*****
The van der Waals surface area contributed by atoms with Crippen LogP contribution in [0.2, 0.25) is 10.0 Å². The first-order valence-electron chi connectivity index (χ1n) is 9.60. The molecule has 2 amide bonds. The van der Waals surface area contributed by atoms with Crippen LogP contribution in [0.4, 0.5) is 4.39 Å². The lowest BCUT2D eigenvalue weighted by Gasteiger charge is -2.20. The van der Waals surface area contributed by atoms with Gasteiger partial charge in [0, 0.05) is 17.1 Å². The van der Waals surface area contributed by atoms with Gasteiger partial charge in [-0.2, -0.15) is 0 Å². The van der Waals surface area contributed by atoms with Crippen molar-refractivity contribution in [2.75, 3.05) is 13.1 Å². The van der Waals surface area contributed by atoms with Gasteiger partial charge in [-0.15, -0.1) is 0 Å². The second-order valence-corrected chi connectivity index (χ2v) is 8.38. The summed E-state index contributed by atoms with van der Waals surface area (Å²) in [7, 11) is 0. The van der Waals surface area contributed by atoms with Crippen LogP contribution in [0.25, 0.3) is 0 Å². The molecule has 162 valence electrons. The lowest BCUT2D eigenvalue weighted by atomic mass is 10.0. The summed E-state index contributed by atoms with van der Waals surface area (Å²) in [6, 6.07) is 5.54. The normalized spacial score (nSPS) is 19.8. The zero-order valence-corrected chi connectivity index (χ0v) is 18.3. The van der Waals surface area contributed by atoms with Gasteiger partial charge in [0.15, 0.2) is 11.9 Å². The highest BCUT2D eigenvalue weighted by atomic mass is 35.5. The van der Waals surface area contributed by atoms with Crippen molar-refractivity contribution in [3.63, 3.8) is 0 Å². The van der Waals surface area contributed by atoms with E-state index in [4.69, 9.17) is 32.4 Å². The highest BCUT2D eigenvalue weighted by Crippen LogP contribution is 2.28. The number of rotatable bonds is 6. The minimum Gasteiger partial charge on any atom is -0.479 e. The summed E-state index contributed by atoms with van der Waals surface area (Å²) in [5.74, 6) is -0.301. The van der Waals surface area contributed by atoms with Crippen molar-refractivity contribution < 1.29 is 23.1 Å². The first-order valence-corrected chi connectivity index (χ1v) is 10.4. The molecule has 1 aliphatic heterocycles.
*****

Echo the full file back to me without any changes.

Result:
The van der Waals surface area contributed by atoms with Crippen LogP contribution in [0.2, 0.25) is 10.0 Å². The first-order valence-electron chi connectivity index (χ1n) is 9.60. The molecule has 2 amide bonds. The van der Waals surface area contributed by atoms with Crippen LogP contribution in [0.4, 0.5) is 4.39 Å². The lowest BCUT2D eigenvalue weighted by Gasteiger charge is -2.20. The van der Waals surface area contributed by atoms with Gasteiger partial charge in [0, 0.05) is 17.1 Å². The van der Waals surface area contributed by atoms with Gasteiger partial charge in [-0.2, -0.15) is 0 Å². The van der Waals surface area contributed by atoms with Crippen molar-refractivity contribution in [2.75, 3.05) is 13.1 Å². The van der Waals surface area contributed by atoms with Gasteiger partial charge in [-0.15, -0.1) is 0 Å². The second-order valence-corrected chi connectivity index (χ2v) is 8.38. The summed E-state index contributed by atoms with van der Waals surface area (Å²) in [7, 11) is 0. The van der Waals surface area contributed by atoms with Crippen LogP contribution in [0.25, 0.3) is 0 Å². The molecule has 162 valence electrons. The lowest BCUT2D eigenvalue weighted by atomic mass is 10.0. The summed E-state index contributed by atoms with van der Waals surface area (Å²) in [6, 6.07) is 5.54. The normalized spacial score (nSPS) is 19.8. The zero-order valence-corrected chi connectivity index (χ0v) is 18.3. The van der Waals surface area contributed by atoms with Gasteiger partial charge in [0.15, 0.2) is 11.9 Å². The highest BCUT2D eigenvalue weighted by atomic mass is 35.5. The van der Waals surface area contributed by atoms with Crippen molar-refractivity contribution in [3.63, 3.8) is 0 Å². The van der Waals surface area contributed by atoms with E-state index in [4.69, 9.17) is 32.4 Å². The highest BCUT2D eigenvalue weighted by Crippen LogP contribution is 2.28. The number of rotatable bonds is 6. The minimum Gasteiger partial charge on any atom is -0.479 e. The summed E-state index contributed by atoms with van der Waals surface area (Å²) in [5.74, 6) is -0.301. The van der Waals surface area contributed by atoms with Crippen molar-refractivity contribution < 1.29 is 23.1 Å². The first-order valence-corrected chi connectivity index (χ1v) is 10.4. The molecule has 1 aliphatic heterocycles.